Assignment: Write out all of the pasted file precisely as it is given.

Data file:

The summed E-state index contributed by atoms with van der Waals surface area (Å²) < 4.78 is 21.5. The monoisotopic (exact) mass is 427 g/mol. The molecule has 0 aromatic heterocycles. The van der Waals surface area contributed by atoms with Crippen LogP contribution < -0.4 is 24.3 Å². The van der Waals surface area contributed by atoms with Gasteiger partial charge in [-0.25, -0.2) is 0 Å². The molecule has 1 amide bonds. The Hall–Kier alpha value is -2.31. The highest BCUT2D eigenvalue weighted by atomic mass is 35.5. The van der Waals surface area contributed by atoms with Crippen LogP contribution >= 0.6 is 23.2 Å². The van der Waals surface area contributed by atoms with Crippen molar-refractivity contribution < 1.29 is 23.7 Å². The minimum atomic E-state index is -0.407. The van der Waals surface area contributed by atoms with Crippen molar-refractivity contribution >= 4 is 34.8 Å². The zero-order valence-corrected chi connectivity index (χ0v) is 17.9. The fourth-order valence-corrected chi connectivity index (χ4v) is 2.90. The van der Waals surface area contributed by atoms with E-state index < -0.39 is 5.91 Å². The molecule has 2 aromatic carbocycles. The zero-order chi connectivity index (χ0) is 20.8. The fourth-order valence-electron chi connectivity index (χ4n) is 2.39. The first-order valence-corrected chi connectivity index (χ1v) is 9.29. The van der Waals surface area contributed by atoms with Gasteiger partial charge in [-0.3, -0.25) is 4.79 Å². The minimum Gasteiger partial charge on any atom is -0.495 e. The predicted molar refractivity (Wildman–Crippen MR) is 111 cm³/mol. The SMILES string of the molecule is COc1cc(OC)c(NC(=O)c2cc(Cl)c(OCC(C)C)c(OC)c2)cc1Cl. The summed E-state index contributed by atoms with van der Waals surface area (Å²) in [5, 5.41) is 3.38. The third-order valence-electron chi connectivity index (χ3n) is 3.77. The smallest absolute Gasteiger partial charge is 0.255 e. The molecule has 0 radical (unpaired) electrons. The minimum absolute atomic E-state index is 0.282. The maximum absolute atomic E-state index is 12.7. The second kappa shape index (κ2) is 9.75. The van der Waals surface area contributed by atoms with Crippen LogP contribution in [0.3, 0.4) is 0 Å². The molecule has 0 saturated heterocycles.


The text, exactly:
The summed E-state index contributed by atoms with van der Waals surface area (Å²) < 4.78 is 21.5. The monoisotopic (exact) mass is 427 g/mol. The molecule has 0 aromatic heterocycles. The van der Waals surface area contributed by atoms with Crippen LogP contribution < -0.4 is 24.3 Å². The van der Waals surface area contributed by atoms with Gasteiger partial charge in [-0.25, -0.2) is 0 Å². The molecule has 1 amide bonds. The Hall–Kier alpha value is -2.31. The highest BCUT2D eigenvalue weighted by atomic mass is 35.5. The van der Waals surface area contributed by atoms with Crippen LogP contribution >= 0.6 is 23.2 Å². The van der Waals surface area contributed by atoms with Crippen molar-refractivity contribution < 1.29 is 23.7 Å². The minimum atomic E-state index is -0.407. The van der Waals surface area contributed by atoms with Crippen molar-refractivity contribution >= 4 is 34.8 Å². The zero-order valence-corrected chi connectivity index (χ0v) is 17.9. The fourth-order valence-corrected chi connectivity index (χ4v) is 2.90. The van der Waals surface area contributed by atoms with E-state index < -0.39 is 5.91 Å². The molecule has 2 aromatic carbocycles. The zero-order chi connectivity index (χ0) is 20.8. The fourth-order valence-electron chi connectivity index (χ4n) is 2.39. The first-order valence-corrected chi connectivity index (χ1v) is 9.29. The van der Waals surface area contributed by atoms with Gasteiger partial charge in [-0.3, -0.25) is 4.79 Å². The minimum Gasteiger partial charge on any atom is -0.495 e. The predicted molar refractivity (Wildman–Crippen MR) is 111 cm³/mol. The SMILES string of the molecule is COc1cc(OC)c(NC(=O)c2cc(Cl)c(OCC(C)C)c(OC)c2)cc1Cl. The summed E-state index contributed by atoms with van der Waals surface area (Å²) in [5, 5.41) is 3.38. The third-order valence-electron chi connectivity index (χ3n) is 3.77. The smallest absolute Gasteiger partial charge is 0.255 e. The molecule has 0 radical (unpaired) electrons. The minimum absolute atomic E-state index is 0.282. The maximum absolute atomic E-state index is 12.7. The second kappa shape index (κ2) is 9.75. The van der Waals surface area contributed by atoms with Crippen LogP contribution in [0.3, 0.4) is 0 Å². The molecule has 0 saturated heterocycles.